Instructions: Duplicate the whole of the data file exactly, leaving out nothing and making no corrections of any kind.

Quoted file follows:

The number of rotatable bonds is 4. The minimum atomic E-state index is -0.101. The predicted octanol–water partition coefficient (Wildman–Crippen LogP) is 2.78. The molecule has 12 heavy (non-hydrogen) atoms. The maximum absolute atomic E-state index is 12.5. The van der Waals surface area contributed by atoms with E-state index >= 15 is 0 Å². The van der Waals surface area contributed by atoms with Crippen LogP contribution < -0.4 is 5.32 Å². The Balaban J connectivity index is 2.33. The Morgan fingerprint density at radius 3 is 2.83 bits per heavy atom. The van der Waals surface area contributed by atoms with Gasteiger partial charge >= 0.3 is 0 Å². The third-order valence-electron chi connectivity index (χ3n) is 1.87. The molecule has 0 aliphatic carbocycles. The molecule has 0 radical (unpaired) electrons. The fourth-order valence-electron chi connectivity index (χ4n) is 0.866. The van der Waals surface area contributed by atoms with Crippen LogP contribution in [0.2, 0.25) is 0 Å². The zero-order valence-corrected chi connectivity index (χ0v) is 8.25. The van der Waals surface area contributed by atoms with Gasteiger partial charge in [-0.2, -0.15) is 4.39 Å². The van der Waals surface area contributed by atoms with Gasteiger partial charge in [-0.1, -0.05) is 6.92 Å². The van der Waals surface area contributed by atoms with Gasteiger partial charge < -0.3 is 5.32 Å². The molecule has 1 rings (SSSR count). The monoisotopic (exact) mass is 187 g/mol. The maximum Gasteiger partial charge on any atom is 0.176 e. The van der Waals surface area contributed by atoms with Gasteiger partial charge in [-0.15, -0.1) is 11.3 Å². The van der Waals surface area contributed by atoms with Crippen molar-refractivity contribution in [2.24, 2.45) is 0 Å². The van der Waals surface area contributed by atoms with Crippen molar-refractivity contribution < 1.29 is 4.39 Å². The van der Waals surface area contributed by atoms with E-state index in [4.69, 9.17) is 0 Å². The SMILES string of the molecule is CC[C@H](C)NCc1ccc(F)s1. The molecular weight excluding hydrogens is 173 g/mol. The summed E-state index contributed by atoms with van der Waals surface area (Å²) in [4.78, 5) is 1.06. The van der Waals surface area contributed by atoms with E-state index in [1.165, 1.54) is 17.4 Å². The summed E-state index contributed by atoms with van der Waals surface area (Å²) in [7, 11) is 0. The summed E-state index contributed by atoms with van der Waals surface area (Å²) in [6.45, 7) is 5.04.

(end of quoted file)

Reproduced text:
The number of rotatable bonds is 4. The minimum atomic E-state index is -0.101. The predicted octanol–water partition coefficient (Wildman–Crippen LogP) is 2.78. The molecule has 12 heavy (non-hydrogen) atoms. The maximum absolute atomic E-state index is 12.5. The van der Waals surface area contributed by atoms with E-state index >= 15 is 0 Å². The van der Waals surface area contributed by atoms with Crippen LogP contribution < -0.4 is 5.32 Å². The Balaban J connectivity index is 2.33. The Morgan fingerprint density at radius 3 is 2.83 bits per heavy atom. The van der Waals surface area contributed by atoms with Gasteiger partial charge >= 0.3 is 0 Å². The third-order valence-electron chi connectivity index (χ3n) is 1.87. The molecule has 0 aliphatic carbocycles. The molecule has 0 radical (unpaired) electrons. The fourth-order valence-electron chi connectivity index (χ4n) is 0.866. The van der Waals surface area contributed by atoms with Crippen LogP contribution in [0.2, 0.25) is 0 Å². The zero-order valence-corrected chi connectivity index (χ0v) is 8.25. The van der Waals surface area contributed by atoms with Gasteiger partial charge in [-0.2, -0.15) is 4.39 Å². The van der Waals surface area contributed by atoms with Gasteiger partial charge in [-0.1, -0.05) is 6.92 Å². The van der Waals surface area contributed by atoms with Gasteiger partial charge < -0.3 is 5.32 Å². The molecule has 1 rings (SSSR count). The monoisotopic (exact) mass is 187 g/mol. The maximum Gasteiger partial charge on any atom is 0.176 e. The van der Waals surface area contributed by atoms with Gasteiger partial charge in [-0.15, -0.1) is 11.3 Å². The van der Waals surface area contributed by atoms with Crippen molar-refractivity contribution in [2.24, 2.45) is 0 Å². The van der Waals surface area contributed by atoms with Crippen molar-refractivity contribution < 1.29 is 4.39 Å². The van der Waals surface area contributed by atoms with E-state index in [4.69, 9.17) is 0 Å². The SMILES string of the molecule is CC[C@H](C)NCc1ccc(F)s1. The molecular weight excluding hydrogens is 173 g/mol. The summed E-state index contributed by atoms with van der Waals surface area (Å²) in [4.78, 5) is 1.06. The van der Waals surface area contributed by atoms with E-state index in [1.165, 1.54) is 17.4 Å². The summed E-state index contributed by atoms with van der Waals surface area (Å²) in [7, 11) is 0. The summed E-state index contributed by atoms with van der Waals surface area (Å²) in [6.45, 7) is 5.04.